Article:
I recently returned from a family reunion of relatives of my mother. She came from a large family of nine children, and some of her siblings also had large families so we had about 35 people attend of 2nd & 3rd generations. I am one of two surviving grandchildren of the Dahl grandparents who immigrated to this country in 1888.
Some of the relatives are interested in genealogy and have even done DNA testing. I created some family charts years ago but have not maintained the database, so it is out-of-date.
I also researched some of the records on my father’s side of the family that go back even further even though he had only four other siblings and his mother died when he was only three.
The lectionary a couple of weeks ago was on the Good Shepherd and about who is my neighbor. This past weekend caused me to consider who is my family? Christians claims that all people of faith are our family, but that is too broad a claim. My Bible study companions of 13 years are my closest family I suppose since all the members of my immediate family are deceased.
In the LGBT community, many people have adopted a family of friends and allies since their biological family may have disowned them. That happened to my partner years ago even though he eventually was reconciled with his parents. Adopted members of families often ultimately feel they must search their bloodline even though that sometimes ends in even more pain. Being gay was an issue I never discussed with my parents even though it was an open secret. Since I had two partners over a period of 13 years, it was not an issue that could be hidden even if they chose to ignore it.
The members of the small congregation I attend feel like family at their weekly dinner-on-the grounds every Sunday during the school year. Sundays always have been a lonely time for me because in times past they were reserved for time with my parents and sister when they were living. Although my partners did not attend church with me, we lived together and usually were together on the weekends.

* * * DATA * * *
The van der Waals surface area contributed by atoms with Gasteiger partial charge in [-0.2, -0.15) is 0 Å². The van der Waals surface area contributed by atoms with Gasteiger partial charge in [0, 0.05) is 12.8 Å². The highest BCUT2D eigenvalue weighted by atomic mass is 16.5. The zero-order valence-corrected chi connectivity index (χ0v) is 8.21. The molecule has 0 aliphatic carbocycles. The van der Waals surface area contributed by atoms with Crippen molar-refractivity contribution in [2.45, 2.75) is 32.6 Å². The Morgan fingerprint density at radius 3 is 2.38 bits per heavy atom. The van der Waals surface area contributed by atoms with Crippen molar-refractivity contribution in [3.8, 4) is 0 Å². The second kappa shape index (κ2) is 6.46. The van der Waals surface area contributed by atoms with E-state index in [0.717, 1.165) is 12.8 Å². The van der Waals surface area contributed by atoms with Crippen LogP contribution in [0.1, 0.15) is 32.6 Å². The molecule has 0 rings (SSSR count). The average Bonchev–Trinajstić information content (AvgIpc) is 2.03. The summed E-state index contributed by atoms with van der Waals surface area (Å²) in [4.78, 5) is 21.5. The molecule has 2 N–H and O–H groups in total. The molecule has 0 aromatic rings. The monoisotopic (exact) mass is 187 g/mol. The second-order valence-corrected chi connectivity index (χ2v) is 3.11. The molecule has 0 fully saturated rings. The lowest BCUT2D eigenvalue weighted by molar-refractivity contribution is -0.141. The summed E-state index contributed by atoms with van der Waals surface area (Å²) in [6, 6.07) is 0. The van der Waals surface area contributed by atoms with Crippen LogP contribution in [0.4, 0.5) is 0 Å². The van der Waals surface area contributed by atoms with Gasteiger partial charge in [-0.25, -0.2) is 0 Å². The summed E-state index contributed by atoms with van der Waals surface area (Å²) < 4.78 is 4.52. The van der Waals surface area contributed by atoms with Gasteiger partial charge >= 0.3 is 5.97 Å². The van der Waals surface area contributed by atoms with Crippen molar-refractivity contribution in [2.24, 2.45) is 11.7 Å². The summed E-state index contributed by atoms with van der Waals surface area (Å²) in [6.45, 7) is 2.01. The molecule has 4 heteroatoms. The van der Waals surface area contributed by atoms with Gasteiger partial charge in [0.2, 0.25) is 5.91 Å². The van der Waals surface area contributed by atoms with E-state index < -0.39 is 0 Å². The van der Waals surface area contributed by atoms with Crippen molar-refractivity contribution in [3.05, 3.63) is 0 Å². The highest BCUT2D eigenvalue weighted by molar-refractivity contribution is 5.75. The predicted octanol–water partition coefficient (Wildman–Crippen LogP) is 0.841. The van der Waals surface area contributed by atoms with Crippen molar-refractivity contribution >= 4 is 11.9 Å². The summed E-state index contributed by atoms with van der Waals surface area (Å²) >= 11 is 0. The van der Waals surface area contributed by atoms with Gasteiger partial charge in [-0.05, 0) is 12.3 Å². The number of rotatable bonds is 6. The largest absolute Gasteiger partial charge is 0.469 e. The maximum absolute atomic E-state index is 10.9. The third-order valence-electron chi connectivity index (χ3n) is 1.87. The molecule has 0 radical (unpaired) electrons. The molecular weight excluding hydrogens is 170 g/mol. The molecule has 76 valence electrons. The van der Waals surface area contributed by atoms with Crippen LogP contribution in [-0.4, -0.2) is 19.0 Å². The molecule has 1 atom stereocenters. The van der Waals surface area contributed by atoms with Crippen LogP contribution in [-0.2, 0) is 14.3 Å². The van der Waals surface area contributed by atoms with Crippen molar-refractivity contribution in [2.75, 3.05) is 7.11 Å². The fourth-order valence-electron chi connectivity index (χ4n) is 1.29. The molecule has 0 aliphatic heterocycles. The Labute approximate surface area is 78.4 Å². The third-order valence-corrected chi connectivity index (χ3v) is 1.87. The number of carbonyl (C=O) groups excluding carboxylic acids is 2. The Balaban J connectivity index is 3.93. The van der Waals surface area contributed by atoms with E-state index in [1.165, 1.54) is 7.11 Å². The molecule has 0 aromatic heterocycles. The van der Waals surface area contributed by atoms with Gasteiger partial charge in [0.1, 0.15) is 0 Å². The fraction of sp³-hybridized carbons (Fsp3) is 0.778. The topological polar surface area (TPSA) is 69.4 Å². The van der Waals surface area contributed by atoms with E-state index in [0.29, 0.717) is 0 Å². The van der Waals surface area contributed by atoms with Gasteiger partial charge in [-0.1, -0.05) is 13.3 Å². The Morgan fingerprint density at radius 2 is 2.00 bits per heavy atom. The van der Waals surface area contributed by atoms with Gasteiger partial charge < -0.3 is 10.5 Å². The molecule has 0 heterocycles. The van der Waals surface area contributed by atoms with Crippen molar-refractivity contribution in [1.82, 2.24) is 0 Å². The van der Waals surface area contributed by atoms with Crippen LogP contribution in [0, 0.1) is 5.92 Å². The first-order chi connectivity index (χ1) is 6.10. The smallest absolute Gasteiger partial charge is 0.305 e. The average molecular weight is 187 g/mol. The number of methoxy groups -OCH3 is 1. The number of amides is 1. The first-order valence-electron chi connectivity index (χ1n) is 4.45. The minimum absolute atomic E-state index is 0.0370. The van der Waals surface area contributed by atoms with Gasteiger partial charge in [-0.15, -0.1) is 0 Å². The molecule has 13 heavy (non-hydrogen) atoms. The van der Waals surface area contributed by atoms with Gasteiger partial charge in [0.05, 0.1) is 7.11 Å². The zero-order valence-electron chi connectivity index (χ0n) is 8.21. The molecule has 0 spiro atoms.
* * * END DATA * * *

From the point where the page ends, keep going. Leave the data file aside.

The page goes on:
Most advocacy groups like to pitch themselves are sort of like families since their members share the same opinions and/or beliefs. I reluctantly recently parted ways with the Reconciling Ministries Network since I no longer believe that the divisions within the United Methodist Church can be reconciled and that the denomination will split. That was the case with the other mainline Protestant denominations in recent years, and I don’t see that the Methodists will be any different.
A lot of folks like to joke about the political discussions and conflicts around the Thanksgiving & Christmas dinner tables where dissension often breaks out even among blood relatives. So what are the ties that bind? Whatever or whomever we chose to affiliate with may be the simplest answer. I consider my long-term friends as family since I have known some of them for decades. Even though we never lived together, our friendship and love feels like family.
Who do you consider to be your family?